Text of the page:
Derek Sarno - Veganuary Ambassador - Hi-Res

2. Derek Sarno

Director of plant-based innovation, Tesco

Best known in the UK as Tesco’s director of plant-based innovation, Derek Sarno is the mastermind behind the retailer’s wildly successful Wicked Kitchen range. The plant-based lineup initially comprised salads, ready meals, pizzas, sandwiches and wraps. Now it has branched into bakery and desserts, side dishes, sharing platters and dips. Its much-hyped unveiling also became a catalyst for similar cross-category brand launches, like Marks & Spencer’s Plant Kitchen and Morrisons’ V-Taste.

But Sarno’s role with Tesco extends well beyond creating the Wicked lineup. He is responsible for the entire plant-based outlook at the UK’s biggest retailer. Leveraging his existing relationship with meat alternative brand Beyond Meat even secured Tesco exclusivity on the most anticipated launch of 2018: the Beyond Burger.

What Derek Sarno’s love of mushrooms tells us about the future of plant-based

Now, the Beyond Burger sits alongside other meat alternatives in Tesco’s meat aisle after Sarno’s insistence that the only way to get meat-eaters interested in eating veggie is by putting alternatives in their eyeline.

Sarno makes regular appearances in the media too, becoming well-known as a self-confessed plant-pusher and mushroom lover. He is also in the process of bringing his own meat alternative brand to the UK.

If it sounds too much for one man, it is. “He works very closely with his brother Chad on most of his projects, who’s less of a frontman,” says Maria Chiorando, editor of Plant-Based News. Together, the brothers run a Wicked Healthy recipe blog and vlog, have co-authored cookbooks, and launched algae-based tuna alternative brand Good Catch. Already on sale in the US, it’s due to land in the UK by the end of this year.

Ethan Brown

3. Ethan Brown

Founder and CEO, Beyond Meat

Beyond Meat’s $3.8bn stock market flotation in March surprised even the most confident proponents of the alternative proteins markets. Initially valued at $1.2bn, then $1.5bn, the Missouri brand’s opening day made meat alternatives a topic of conversation for financial commentators around the world.

“We understand the composition of meat, we understand the architecture and year after year we collapse the gaps between our product and animal protein,” Ethan Brown told reporters.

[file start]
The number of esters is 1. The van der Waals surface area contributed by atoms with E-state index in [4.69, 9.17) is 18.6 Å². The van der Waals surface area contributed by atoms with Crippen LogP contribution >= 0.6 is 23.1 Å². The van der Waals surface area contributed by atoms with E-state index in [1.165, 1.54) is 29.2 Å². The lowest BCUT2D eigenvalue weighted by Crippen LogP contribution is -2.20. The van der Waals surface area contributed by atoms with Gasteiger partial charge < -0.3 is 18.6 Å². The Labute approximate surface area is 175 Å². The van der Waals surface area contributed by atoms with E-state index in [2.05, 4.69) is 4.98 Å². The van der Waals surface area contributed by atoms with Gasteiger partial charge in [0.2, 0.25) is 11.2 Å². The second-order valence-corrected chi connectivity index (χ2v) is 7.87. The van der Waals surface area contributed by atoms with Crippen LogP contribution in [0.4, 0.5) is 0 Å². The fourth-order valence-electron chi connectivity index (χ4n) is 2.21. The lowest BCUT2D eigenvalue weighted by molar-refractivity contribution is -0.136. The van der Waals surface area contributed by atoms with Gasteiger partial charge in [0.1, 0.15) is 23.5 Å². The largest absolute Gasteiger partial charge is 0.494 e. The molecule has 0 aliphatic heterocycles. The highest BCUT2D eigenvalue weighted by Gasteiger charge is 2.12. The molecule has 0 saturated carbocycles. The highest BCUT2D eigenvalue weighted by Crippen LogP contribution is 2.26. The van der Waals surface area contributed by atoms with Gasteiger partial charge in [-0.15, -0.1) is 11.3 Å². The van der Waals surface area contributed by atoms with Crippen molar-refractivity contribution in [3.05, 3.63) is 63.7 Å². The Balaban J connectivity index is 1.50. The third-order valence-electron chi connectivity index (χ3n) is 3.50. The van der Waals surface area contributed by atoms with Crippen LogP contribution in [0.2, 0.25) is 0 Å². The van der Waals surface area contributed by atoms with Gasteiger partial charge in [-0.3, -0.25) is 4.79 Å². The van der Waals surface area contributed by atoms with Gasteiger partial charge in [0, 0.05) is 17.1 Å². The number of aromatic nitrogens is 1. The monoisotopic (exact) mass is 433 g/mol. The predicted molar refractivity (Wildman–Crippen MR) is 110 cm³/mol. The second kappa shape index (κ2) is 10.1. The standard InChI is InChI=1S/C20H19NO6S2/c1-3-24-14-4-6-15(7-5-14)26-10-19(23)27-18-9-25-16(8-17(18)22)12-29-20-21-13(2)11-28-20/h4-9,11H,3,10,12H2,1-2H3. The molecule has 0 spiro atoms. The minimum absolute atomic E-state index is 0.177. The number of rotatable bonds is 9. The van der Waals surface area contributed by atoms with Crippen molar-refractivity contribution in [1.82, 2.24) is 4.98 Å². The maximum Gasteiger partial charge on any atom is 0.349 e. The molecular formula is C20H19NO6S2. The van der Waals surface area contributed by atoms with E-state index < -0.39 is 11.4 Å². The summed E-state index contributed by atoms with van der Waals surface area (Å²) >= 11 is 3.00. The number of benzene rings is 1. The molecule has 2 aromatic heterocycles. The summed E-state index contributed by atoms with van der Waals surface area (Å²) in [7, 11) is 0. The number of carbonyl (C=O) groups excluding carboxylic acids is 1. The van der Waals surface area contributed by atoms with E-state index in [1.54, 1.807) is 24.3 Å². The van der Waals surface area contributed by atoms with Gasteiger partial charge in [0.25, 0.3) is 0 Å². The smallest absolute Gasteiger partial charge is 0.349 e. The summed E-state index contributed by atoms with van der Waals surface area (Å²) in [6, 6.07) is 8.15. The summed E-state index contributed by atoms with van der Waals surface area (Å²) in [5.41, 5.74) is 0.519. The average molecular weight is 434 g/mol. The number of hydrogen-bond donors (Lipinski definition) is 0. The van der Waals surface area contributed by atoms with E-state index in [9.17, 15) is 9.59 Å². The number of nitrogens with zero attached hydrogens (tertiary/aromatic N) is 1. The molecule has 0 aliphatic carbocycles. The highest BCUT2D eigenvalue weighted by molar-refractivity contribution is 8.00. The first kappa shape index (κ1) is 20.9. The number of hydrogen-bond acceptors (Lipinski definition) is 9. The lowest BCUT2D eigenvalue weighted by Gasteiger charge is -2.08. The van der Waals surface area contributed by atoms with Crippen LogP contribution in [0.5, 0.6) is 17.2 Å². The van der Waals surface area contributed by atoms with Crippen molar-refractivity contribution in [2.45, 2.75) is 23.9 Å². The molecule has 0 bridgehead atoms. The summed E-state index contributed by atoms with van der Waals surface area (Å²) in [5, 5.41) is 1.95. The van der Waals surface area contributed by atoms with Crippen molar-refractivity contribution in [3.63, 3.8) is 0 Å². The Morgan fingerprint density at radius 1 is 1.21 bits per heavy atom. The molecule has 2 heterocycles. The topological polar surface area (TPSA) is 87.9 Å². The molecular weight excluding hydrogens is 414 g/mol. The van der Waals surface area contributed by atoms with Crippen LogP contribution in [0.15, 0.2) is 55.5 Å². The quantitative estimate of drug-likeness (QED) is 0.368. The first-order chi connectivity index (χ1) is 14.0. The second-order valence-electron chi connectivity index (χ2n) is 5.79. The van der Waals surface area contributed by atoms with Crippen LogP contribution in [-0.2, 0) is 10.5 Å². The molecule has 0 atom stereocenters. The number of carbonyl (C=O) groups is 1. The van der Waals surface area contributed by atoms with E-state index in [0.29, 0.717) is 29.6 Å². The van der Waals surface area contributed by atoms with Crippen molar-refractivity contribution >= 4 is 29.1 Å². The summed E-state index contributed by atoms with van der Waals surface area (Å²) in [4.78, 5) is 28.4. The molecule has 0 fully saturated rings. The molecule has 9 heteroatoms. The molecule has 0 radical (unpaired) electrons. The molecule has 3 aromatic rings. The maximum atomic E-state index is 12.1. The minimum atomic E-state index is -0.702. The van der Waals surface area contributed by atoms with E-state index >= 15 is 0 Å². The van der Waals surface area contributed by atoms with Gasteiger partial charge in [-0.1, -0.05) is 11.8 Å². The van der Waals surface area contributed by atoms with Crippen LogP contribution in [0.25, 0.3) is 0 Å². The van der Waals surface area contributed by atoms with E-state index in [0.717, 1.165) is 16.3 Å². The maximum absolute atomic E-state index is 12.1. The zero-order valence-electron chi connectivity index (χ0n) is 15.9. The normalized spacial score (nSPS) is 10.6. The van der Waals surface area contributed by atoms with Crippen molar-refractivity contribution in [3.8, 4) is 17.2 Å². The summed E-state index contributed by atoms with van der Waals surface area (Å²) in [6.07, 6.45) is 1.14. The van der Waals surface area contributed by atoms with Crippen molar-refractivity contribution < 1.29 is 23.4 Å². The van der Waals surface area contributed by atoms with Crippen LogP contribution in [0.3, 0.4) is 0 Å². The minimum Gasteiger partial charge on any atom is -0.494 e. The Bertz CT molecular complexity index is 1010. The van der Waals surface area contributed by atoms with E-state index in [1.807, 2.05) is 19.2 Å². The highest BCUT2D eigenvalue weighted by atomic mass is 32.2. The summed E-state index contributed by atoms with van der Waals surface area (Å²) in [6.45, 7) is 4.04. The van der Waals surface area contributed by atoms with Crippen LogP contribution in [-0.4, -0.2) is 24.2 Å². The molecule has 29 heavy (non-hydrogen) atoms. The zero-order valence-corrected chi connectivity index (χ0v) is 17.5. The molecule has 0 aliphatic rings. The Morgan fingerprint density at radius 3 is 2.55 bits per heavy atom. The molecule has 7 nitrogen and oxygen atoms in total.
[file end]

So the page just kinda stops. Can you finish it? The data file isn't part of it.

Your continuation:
He’s right to be confident. Beyond’s flagship burger launched in the US in 2016. Now it’s on the verge of launching in 50 countries. Before its wildly successful IPO, it attracted investment from the likes of Bill Gates, Leonardo DiCaprio and even US meat giant Tyson Foods, which took a 5% stake in the business.

Alongside meat-imitating rivals Impossible and Moving Mountains, the Beyond Burger has thoroughly transformed the expectations of veggie burgers everywhere.

kerry mccarthy one use

Source: Alamy

4. Kerry McCarthy

MP for Bristol East

Much has been made of a representative parliament, less so of its dietary diversity. There are just four out and proud vegan MPs, or 0.5% of the Commons. 

According to The Vegan Society figures, that’s close to being representative (it estimates 1% of the population is vegan), but if you used the much-quoted 7% figure from a 2018 survey by Compare The Market, there should be 45. In short, the few vegans there are in politics have their work cut out to give plant-based a platform.

Doing a stellar job, though, is Kerry McCarthy. The Labour MP sits on the Environment, Food and Rural Affairs Committee and can always be counted on to ask the tough questions about livestock farming and its impact on the environment. She draws on her experience as a former shadow secretary of state for environment, food and farming - an appointment that proved controversial, given her criticism of the livestock industry.

“She’s done masses to get the plant-based agenda heard in the halls of power,” says former head of campaigns at Veganuary, Rich Hardy. In fact, she became the first MP to set out the case for going vegan in the Commons on World Vegan Day in November 2011 and personally supported Veganuary’s calls for Theresa May to quit animal products for January this year.

McCarthy is also an active member of the All Party Parliamentary Group on Vegetarianism and Veganism, which discusses issues such as whether it’s time to introduce a legal definition of veganism, what Brexit means for vegetarians and vegans, and the duty of public authorities to supply vegan food. The next item on her agenda is to increase the frequency with which the group meets.

Matthew Glover

5. Matthew Glover

Co-founder, Veganuary, Veg Capital and Million Dollar Vegan

This list is proof that it’s commonplace to have fingers in many pies in a burgeoning space like plant-based. Few epitomise that more than Veganuary’s Matthew Glover.

Glover co-founded Veganuary with wife Jane Land in 2014, funding the movement from his own pocket in year one. In the five years since, the movement has achieved traction at an unprecedented rate.

According to Kantar, 5% of the UK population attempted to ditch animal products for January this year - most without signing up to the pledge on the Veganuary website. Where the project has had most impact, however, is in the business world. More than 200 brands launched new vegan products in January this year, according to the charity.

It’s pretty commonplace for people to have fingers in many pies in a burgeoning space like plant-based